4. On the Assignment details, change the name, the number of questions, add a start and end date if applicable.
  5. Choose to assign as Free Practice, Homework, or to Print.
  6. Once selected, the assignment is added to the student____________ and a box prompts you with “OK” to signify the assignment has been created.

First impressions

Before getting students logged in, we discussed artificial intelligence and how it was used in the Socrates platform. Students were excited to get started. I was impressed by how quickly I could create accounts for my students and get them logged in. They were able to navigate the platform without my assistance and enjoyed having so many choices in which games to try first. Being able to track their progress and make adjustments so quickly is definitely a benefit of the Socrates platform.

If you have not yet tried it, I recommend getting started here. Socrates offers a 30-day free trial. I encourage you to try it out for the rest of the school year and see what students think and reflect on how it benefits learning now and through the summer.

For more information, see the blog, be sure to share your feedback and also follow Socrates on Twitter: @learnwithsocra1

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Learning at the Speed of You

In the spring, I like to explore new tools and ideas for use in my own classroom and for colleagues who want to try something new before the school year ends. Spring is the perfect time to try out teaching methods or tools that you perhaps did not have time for yet, or to find something that will keep students engaged through the end of the school year and maybe even to use to avoid the “summer slide.”

A few weeks ago, I came across Socrates, a learning platform also referred to as a “learning engine.” Socrates offers many valuable features for students and teachers, that make it a standout and I am looking forward to sharing its features, ideas to get started and tips over the next few weeks.

The story behind Socrates

I’m always interested in the people behind the product and learning about their motivation for designing something for educators and students. To learn more, I contacted Brian Rosenberg, the Co-Founder, and Chief Executive Officer, to gather some background information on the platform, to find out how it uses Artificial Intelligence, which is a key area of interest for me, and the types of resources available for students, teachers, parents and for homeschooling. The platform, created by Education Revolution, LLC has already received recognition several times this year. Socrates offers such distinct features, which makes it clear why it was endorsed by and received a grant from the National Science Foundation. Less than 5% of the companies are chosen, and Socrates, selected for its unique innovation and having a clear benefit to society was the first winner in Nevada in six years. More recently at the Magnet Schools Conference in Baltimore, Brian had a chance to share the vision of Socrates. He shared that the platform “was created to help provide equal access to students regardless of their socio-economic background.”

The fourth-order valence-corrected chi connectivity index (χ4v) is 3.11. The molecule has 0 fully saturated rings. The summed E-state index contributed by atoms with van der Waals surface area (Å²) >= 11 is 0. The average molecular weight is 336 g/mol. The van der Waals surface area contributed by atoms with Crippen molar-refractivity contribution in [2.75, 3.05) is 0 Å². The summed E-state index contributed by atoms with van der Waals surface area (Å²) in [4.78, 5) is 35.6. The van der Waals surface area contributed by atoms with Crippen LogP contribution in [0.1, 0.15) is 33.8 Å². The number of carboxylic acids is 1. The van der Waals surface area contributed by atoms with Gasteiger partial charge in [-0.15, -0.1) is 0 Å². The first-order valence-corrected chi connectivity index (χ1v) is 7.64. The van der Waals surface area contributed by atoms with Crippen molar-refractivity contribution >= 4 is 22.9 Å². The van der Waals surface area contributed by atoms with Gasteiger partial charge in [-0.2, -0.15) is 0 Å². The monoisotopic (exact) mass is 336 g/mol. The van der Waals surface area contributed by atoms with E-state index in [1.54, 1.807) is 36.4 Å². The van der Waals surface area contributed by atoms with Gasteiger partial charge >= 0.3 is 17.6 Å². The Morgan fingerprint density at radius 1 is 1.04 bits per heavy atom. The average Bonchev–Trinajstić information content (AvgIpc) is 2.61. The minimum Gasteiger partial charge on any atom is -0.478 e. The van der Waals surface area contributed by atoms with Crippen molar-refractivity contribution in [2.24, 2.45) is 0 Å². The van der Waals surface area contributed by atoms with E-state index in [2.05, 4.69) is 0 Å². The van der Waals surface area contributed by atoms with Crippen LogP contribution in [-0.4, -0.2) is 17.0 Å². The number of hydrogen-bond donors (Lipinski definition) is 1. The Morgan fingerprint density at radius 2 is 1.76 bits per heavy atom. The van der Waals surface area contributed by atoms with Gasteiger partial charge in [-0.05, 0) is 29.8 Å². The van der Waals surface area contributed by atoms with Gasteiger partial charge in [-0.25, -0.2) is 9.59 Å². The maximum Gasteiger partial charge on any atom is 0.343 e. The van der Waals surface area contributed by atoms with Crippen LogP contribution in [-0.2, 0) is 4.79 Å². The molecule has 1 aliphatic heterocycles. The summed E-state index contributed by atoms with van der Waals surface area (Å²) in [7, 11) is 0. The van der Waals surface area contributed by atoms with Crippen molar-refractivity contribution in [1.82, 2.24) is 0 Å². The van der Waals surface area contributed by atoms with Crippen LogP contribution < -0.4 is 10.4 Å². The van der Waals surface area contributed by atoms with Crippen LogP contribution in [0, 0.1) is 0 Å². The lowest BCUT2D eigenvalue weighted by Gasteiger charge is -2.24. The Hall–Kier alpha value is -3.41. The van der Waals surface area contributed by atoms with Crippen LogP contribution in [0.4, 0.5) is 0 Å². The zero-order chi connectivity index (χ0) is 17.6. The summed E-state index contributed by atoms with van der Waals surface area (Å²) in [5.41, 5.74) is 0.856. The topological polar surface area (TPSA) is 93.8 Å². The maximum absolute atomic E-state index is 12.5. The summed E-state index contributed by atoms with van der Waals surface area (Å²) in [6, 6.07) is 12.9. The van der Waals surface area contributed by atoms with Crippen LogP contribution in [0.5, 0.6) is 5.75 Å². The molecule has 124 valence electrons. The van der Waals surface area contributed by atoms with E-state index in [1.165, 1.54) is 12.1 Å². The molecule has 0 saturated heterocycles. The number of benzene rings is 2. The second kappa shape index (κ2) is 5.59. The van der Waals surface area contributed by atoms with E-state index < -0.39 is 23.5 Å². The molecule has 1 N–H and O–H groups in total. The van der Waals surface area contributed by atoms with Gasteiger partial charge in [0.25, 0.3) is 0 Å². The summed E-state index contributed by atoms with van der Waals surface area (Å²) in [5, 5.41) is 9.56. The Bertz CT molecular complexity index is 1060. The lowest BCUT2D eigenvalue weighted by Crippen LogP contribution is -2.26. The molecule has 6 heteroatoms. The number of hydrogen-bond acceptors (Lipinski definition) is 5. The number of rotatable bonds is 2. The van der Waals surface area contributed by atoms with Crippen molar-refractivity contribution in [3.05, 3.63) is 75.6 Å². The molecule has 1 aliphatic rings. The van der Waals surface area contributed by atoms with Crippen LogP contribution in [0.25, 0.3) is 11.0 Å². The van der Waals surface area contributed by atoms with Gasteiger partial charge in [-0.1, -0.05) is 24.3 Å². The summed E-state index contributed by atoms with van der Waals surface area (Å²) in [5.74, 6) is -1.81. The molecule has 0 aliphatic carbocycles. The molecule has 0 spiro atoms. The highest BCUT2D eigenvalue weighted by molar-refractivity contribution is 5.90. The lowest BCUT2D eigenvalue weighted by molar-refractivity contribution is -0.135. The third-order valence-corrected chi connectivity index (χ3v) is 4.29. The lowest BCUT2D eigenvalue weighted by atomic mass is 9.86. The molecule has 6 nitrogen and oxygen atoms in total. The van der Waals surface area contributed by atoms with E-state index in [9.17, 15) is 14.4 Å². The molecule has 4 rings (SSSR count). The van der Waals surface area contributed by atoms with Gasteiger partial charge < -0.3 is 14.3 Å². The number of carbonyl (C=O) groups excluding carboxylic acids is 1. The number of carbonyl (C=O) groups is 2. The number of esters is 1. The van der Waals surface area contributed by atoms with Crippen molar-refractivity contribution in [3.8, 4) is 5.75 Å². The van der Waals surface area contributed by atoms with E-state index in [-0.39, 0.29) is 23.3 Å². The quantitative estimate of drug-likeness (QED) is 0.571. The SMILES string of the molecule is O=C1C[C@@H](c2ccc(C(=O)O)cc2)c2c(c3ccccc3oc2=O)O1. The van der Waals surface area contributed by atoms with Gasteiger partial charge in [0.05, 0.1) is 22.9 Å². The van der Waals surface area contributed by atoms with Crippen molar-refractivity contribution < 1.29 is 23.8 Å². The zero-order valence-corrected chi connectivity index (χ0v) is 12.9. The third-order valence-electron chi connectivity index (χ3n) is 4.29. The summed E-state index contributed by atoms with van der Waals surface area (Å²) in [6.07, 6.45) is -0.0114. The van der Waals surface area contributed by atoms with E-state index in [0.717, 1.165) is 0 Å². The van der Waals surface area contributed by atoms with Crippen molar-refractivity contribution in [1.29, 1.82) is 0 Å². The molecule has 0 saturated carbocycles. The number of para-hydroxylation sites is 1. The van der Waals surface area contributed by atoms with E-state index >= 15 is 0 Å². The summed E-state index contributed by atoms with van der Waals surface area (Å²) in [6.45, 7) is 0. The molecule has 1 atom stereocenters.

Impressive features

I scheduled a demo with Brian and was able to “experience” the platform from the perspective of a teacher and student. As Brian showed me the different components in the Teacher Dashboard, the analytics, and a variety of information available for teachers to use to guide instruction was impressive. One of the first things I consider is ease of navigating through the platform and whether the layout is visually engaging and rich in terms of content.

One aspect of Socrates that makes it unique is that it functions through the use of Artificial Intelligence and cloud computing, there is no IT setup and it can be used on any device. Socrates is fully automated and using the AI, it can quickly assess individual student or whole class needs, and then make adjustments in the learning path. While it the artificial intelligence allows it to automatically adjust for each student, it provides extensive tool for teachers to take over the learning experience and is designed to be a teacher assistant, not a teacher replacement According to Brian, there are 1300 categories of information with millions of questions, and it can adjust to particular topics as students progress, and goes question by question to make changes and create a unique learning path for each student.

Currently available content is Math and ELA (K-5) with Science about to release. During our recent conversation, Brian highlighted a “roadmap” for some updates and new features coming up in the platform over the next few months and at the beginning of 2020. There are plans to roll out activities for K-8 Science, grades 6-8 Math and Language Arts throughout the summer and early fall. Later this year and into early 2020, plans are in the works for Social Studies, ESL, high school Math, and even Test Prep. The number of resources currently available within Socrates is impressive, but with the additional features being added, it will provide an even more robust learning platform.

Socrates recently launched in Mexico, and therefore the teacher and student application is available in English or Spanish.